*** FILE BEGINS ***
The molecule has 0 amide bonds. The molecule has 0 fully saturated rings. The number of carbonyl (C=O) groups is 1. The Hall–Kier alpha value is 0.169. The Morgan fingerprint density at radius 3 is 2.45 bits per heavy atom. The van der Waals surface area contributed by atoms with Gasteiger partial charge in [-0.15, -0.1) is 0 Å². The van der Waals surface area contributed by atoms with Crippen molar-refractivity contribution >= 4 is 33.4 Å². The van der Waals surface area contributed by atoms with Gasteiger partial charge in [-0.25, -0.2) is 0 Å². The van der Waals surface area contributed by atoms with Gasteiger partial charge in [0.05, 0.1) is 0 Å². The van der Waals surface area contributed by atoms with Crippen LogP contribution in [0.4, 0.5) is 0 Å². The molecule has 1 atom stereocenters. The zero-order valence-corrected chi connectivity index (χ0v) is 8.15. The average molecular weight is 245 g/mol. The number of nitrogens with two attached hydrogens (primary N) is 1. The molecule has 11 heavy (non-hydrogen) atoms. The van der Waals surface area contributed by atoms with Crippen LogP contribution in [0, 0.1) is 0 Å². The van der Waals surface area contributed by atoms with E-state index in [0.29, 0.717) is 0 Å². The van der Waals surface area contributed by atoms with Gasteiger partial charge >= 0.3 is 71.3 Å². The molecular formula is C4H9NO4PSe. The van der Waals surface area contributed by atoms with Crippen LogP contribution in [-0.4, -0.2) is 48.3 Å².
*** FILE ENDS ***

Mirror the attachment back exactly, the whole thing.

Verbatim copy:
The molecule has 0 amide bonds. The molecule has 0 fully saturated rings. The number of carbonyl (C=O) groups is 1. The Hall–Kier alpha value is 0.169. The Morgan fingerprint density at radius 3 is 2.45 bits per heavy atom. The van der Waals surface area contributed by atoms with Gasteiger partial charge in [-0.15, -0.1) is 0 Å². The van der Waals surface area contributed by atoms with Crippen molar-refractivity contribution >= 4 is 33.4 Å². The van der Waals surface area contributed by atoms with Gasteiger partial charge in [-0.25, -0.2) is 0 Å². The van der Waals surface area contributed by atoms with Gasteiger partial charge in [0.05, 0.1) is 0 Å². The van der Waals surface area contributed by atoms with Crippen LogP contribution in [0.4, 0.5) is 0 Å². The molecule has 1 atom stereocenters. The zero-order valence-corrected chi connectivity index (χ0v) is 8.15. The average molecular weight is 245 g/mol. The number of nitrogens with two attached hydrogens (primary N) is 1. The molecule has 11 heavy (non-hydrogen) atoms. The van der Waals surface area contributed by atoms with Crippen LogP contribution in [0, 0.1) is 0 Å². The van der Waals surface area contributed by atoms with E-state index in [0.29, 0.717) is 0 Å². The van der Waals surface area contributed by atoms with Gasteiger partial charge >= 0.3 is 71.3 Å². The molecular formula is C4H9NO4PSe. The van der Waals surface area contributed by atoms with Crippen LogP contribution in [-0.4, -0.2) is 48.3 Å².